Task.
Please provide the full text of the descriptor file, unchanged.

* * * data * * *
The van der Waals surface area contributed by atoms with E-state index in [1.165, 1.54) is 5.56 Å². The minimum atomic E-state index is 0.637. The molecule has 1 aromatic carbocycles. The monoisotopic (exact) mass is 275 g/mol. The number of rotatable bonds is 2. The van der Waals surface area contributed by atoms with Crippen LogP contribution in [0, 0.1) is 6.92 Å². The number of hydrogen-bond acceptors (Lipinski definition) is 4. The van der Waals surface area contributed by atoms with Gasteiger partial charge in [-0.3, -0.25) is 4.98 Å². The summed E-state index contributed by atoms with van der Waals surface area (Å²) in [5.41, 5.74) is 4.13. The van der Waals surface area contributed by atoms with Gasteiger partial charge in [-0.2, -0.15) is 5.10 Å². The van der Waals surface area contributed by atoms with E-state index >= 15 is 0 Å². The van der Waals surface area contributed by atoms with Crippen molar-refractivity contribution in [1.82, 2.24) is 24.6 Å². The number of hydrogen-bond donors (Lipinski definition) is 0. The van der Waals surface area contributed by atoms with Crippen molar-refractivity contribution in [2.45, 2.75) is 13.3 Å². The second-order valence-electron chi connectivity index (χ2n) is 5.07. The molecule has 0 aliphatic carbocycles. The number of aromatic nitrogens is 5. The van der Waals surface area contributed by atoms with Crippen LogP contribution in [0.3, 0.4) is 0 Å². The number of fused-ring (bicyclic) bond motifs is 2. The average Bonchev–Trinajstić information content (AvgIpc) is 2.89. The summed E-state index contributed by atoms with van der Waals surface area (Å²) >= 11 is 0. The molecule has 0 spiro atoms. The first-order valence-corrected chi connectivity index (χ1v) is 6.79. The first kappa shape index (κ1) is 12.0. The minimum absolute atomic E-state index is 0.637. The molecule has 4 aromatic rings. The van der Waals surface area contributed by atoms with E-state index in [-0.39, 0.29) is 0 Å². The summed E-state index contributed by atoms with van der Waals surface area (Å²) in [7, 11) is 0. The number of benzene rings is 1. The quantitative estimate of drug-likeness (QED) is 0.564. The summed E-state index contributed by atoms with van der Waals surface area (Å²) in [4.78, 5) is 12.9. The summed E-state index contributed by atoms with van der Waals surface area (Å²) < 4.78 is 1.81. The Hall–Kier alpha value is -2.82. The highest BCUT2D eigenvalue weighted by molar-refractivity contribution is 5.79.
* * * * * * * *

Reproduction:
The van der Waals surface area contributed by atoms with E-state index in [1.165, 1.54) is 5.56 Å². The minimum atomic E-state index is 0.637. The molecule has 1 aromatic carbocycles. The monoisotopic (exact) mass is 275 g/mol. The number of rotatable bonds is 2. The van der Waals surface area contributed by atoms with Crippen LogP contribution in [0, 0.1) is 6.92 Å². The number of hydrogen-bond acceptors (Lipinski definition) is 4. The van der Waals surface area contributed by atoms with Gasteiger partial charge in [-0.3, -0.25) is 4.98 Å². The summed E-state index contributed by atoms with van der Waals surface area (Å²) in [5.41, 5.74) is 4.13. The van der Waals surface area contributed by atoms with Gasteiger partial charge in [-0.2, -0.15) is 5.10 Å². The van der Waals surface area contributed by atoms with E-state index >= 15 is 0 Å². The van der Waals surface area contributed by atoms with Crippen molar-refractivity contribution in [1.82, 2.24) is 24.6 Å². The number of hydrogen-bond donors (Lipinski definition) is 0. The van der Waals surface area contributed by atoms with Crippen molar-refractivity contribution in [2.45, 2.75) is 13.3 Å². The second-order valence-electron chi connectivity index (χ2n) is 5.07. The molecule has 0 aliphatic carbocycles. The number of aromatic nitrogens is 5. The van der Waals surface area contributed by atoms with Crippen LogP contribution in [0.3, 0.4) is 0 Å². The number of fused-ring (bicyclic) bond motifs is 2. The average Bonchev–Trinajstić information content (AvgIpc) is 2.89. The summed E-state index contributed by atoms with van der Waals surface area (Å²) >= 11 is 0. The molecule has 0 spiro atoms. The first-order valence-corrected chi connectivity index (χ1v) is 6.79. The first kappa shape index (κ1) is 12.0. The minimum absolute atomic E-state index is 0.637. The molecule has 4 aromatic rings. The van der Waals surface area contributed by atoms with E-state index in [-0.39, 0.29) is 0 Å². The summed E-state index contributed by atoms with van der Waals surface area (Å²) in [7, 11) is 0. The number of benzene rings is 1. The quantitative estimate of drug-likeness (QED) is 0.564. The summed E-state index contributed by atoms with van der Waals surface area (Å²) in [4.78, 5) is 12.9. The summed E-state index contributed by atoms with van der Waals surface area (Å²) < 4.78 is 1.81. The Hall–Kier alpha value is -2.82. The highest BCUT2D eigenvalue weighted by molar-refractivity contribution is 5.79.